To create the immortality we desire so much through monuments, we must give them as gifts to our descendants. The new generation will take in the values and principles the structure embodies. After this inclusion of the gift into their beliefs, the new whole of what the current ideas and the gift encompass will be a new entity. This must now be portrayed in a mew monument to give to the next generation. But instead of building a new structure, the gift received will be altered. The sum of the two manifestations is passed on as one instead of each individually. This equation will go on infinitely. Thus, a new definition of monument has been created.
All architects working towards a final crescendo in their art form must stop immediately. The end does not exist. Architecture is an art that people rely on indefinitely yet have little to nothing to say about it. So why is this cognitive dissidence applied to architecture? Because we as architects are shutting out the people. We are feeding them parking lots and strip malls. We are erasing our ability as a species to influence our present as well as our future. Human interaction is necessary in architecture. All aspects of our daily lives are relative to our perceptions. If we see the same monotonous environment day after day we are drowning our imaginations and are as free as any prisoner. Architecture can be the one art where everyday will bring something new. For example, materials that erode and age (such as limestone and copper) will slowly alter the structure. Another example is growth. Additions to our buildings make them new, as well as removals from the buildings. These changes will allow everyone to witness the evolution of a distinct part of the structure and they will embody it forever.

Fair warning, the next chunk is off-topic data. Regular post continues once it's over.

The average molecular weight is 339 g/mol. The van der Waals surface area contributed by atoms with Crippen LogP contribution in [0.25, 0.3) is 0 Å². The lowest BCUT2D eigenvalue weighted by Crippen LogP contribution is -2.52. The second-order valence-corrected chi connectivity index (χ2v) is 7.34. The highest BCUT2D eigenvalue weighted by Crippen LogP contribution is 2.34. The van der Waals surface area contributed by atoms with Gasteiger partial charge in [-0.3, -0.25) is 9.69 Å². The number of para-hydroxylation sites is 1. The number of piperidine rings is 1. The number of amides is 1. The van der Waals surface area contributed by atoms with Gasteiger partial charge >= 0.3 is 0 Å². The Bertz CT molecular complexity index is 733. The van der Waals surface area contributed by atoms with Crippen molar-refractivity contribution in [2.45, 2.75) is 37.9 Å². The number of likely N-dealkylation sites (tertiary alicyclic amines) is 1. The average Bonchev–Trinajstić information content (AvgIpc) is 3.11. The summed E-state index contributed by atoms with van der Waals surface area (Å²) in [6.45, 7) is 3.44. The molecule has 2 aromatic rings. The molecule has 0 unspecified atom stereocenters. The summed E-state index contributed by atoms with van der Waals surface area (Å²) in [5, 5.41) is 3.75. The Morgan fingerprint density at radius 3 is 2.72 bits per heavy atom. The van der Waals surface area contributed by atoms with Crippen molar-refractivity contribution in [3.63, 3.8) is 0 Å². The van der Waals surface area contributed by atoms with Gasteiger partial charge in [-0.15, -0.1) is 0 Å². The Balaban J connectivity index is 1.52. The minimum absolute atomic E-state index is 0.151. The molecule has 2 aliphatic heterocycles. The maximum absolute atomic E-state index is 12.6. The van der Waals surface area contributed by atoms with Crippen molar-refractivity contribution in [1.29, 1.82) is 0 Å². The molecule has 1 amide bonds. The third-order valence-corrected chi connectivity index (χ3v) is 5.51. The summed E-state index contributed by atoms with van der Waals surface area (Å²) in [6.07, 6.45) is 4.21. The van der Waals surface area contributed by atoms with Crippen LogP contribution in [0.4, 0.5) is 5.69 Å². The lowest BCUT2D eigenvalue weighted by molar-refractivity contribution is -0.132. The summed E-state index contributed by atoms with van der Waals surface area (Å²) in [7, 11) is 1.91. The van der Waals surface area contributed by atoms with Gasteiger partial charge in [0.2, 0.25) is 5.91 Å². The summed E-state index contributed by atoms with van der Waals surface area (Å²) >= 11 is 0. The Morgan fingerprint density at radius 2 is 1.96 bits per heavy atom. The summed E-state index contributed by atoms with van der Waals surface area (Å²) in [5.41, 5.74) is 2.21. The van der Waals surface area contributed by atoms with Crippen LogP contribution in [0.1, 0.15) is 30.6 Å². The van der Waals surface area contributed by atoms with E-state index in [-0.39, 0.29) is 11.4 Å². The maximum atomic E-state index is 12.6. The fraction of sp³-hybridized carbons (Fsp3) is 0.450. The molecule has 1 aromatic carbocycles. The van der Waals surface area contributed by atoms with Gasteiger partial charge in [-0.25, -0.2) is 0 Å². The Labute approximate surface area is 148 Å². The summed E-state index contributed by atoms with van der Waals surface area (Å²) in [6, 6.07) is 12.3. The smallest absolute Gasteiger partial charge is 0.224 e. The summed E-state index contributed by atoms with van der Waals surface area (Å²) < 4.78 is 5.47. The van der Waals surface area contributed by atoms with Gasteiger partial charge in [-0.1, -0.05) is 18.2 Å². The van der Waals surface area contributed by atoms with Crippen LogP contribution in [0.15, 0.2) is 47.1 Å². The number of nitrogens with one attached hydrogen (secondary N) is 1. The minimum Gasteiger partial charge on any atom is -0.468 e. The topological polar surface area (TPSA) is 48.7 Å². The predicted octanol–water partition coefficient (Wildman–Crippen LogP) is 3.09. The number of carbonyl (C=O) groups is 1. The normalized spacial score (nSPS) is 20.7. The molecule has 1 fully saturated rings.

Our cultural heritage is not behind us. It is now. And now is every moment we exist. Time passes, people grow, environments change, and cultures evolve. The structures we leave as gifts to our descendants should embody these qualities. To try and avoid this would be vanity. Our mortality can be embraced in our buildings and not negated by them. The equation is easy: build upon the architecture that been left to us, and pass the new structure on with the hope that it too will be altered for all eternity.
i. From "Viajes de Varones Prudentes", Suarez Miranda, book IV, chap. XIV, Lerida, 1658. Quoted by Jorge Luis Borges, Historia universal de la infamia Etcetera, Buenos Aries, 1935.
ii. Eco, Umberto. "How to Travel with a Salmon and Other Essays". Harcourt Brace & Company, 1995.
iii. Venturi, Robert. "Learning From Las Vegas: The Forgotten Symbolism of Architectural Form." MIT Press, 1978.
iv. Frampton, Kenneth. "On Reading Heidegger." "Theorizing A New Agenda for Architecture." Kate Nesbit, editor. Princeton Architectural Press, New York. 1996.